Overwhelmed is what I am and that which accounts for my silence, although I am most chatty towards you in my head. Finding a place to wade back into writing is a challenge. But I miss writing; it’s a way I can stay me and, at the moment, that is a struggle. (More on this later.)
So here is one major stream.
Two weeks ago, one of my brothers had a massive heart attack, klaxxoned to the hospital, had to be paddled back to life, and was then rushed to emergency quadruple bypass surgery. The surgeon wanted to operate at 11:00pm as my brother was in danger of another major heart attack. Only when he was being wheeled into surgery did he allow my sister-in-law to telephone us. At the time she called, late at night, I was sitting at my desk in near tears, struggling with my mother’s rapid mental deterioration. I stunnédly stumbled into bed wondering if my brother would survive the surgery. He did.
I have so much to do that I just melt into mindlessness, like staying up until 1:00am to watch HGTV flip and renovate house shows. Even reading seems like a chore, although that does not prevent me from dreaming and planning to read. I am listening to The Count of Monte Cristo as an audiobook. Great fun for the most part and it does help me to relax and sleep.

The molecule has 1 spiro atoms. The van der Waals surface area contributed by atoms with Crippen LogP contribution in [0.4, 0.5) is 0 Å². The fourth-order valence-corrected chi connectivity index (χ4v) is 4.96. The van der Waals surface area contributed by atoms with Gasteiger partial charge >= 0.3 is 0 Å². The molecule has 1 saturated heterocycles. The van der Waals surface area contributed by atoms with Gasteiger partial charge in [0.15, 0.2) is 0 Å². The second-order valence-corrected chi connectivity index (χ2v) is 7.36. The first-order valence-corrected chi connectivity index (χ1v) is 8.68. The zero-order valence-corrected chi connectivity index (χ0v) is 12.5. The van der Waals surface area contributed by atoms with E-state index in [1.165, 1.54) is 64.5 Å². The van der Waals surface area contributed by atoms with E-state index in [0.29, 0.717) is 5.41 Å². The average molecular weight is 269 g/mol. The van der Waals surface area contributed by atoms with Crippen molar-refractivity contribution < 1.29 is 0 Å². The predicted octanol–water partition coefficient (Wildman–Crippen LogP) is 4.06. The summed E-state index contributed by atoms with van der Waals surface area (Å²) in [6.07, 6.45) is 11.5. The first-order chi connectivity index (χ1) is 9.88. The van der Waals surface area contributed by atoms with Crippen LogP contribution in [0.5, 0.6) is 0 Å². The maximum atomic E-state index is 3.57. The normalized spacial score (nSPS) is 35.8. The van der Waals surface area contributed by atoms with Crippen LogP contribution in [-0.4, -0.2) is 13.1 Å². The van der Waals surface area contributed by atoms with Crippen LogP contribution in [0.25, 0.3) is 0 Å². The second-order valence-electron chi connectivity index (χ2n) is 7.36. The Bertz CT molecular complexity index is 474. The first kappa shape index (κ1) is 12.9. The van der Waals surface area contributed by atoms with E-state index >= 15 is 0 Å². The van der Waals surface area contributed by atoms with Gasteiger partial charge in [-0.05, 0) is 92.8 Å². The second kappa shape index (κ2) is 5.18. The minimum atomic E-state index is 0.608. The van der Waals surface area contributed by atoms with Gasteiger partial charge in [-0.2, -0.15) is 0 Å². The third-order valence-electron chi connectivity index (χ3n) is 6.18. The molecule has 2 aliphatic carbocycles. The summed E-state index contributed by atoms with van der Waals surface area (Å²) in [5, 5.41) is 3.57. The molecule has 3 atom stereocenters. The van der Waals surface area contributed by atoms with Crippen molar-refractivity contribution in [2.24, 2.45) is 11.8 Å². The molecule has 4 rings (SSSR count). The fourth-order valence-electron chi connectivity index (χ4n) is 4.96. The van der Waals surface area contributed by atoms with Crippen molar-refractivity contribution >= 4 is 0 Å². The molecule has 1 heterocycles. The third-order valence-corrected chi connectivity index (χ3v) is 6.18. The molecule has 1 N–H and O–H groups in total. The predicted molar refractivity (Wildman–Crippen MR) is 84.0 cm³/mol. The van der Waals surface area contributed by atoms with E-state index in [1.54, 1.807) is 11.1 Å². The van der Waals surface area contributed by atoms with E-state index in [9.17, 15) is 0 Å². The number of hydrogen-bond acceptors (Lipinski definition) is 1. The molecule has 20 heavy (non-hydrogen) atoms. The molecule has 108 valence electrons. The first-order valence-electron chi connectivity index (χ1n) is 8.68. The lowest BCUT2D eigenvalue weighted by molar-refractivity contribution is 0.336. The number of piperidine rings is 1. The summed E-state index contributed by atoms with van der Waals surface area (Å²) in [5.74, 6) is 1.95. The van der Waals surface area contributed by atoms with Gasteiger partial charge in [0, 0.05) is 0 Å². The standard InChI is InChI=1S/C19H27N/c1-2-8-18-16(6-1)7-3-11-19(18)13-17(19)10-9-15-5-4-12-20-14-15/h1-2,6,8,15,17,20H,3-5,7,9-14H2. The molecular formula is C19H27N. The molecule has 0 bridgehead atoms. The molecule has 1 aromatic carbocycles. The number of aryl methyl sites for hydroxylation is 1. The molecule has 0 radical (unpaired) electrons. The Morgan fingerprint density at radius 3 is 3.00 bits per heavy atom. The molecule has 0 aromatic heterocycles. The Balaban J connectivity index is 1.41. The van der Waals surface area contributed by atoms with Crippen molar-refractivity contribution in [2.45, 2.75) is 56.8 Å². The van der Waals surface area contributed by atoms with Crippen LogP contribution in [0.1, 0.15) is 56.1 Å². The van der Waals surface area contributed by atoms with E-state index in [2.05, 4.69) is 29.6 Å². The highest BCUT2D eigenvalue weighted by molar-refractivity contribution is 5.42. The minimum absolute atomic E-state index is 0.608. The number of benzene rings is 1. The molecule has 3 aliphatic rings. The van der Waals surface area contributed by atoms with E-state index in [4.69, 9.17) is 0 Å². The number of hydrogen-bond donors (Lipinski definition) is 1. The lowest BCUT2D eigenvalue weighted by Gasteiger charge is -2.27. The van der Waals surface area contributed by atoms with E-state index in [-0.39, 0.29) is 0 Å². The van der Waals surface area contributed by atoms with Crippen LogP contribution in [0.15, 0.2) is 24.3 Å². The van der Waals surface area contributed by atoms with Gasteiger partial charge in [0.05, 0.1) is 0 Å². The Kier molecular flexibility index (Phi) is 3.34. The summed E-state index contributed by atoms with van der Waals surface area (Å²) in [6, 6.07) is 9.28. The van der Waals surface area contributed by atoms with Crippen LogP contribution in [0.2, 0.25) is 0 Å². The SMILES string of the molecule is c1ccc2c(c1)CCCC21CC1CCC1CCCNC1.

On Sunday, I fly to New York for three weeks. There is much apprehension there, … always the “what will I wear” conundrum. However, what will I return to? A much more diminished mother? Will Cooder survive my absence? Will the goddamned spider mites ruin my new tomato plants?
This post is barely adequate but I have been desperate to write.
THE MISSING PERSON
He comes to report himself
A missing person.
Hand him the form.
He knows how they have waited
With the learned patience of barbers
In small shops, idle,
Stropping their razors.
But now that these spaces in his life
Stare up at him blankly,
Waiting to be filled in,
He does not know where to begin.
That he cannot answer even
To a description of himself,
He asks for a mirror.
They reassure him
That he can be nowhere
But wherever he finds himself
From moment to moment,
Which, for the moment, is here.
And he might like to believe them,
But in the mirror
He sees what is missing.
It is himself
He sees there emerging
Slowly, as from the dark
Of a furnished room,
Only when it is dark,
One who receives no mail
And is known to the landlady only
For keeping himself to himself,
And for whom it will be years yet
Before he can trust to the light
This last disguise, himself.
— Donald Justice, The New Yorker Book of Poems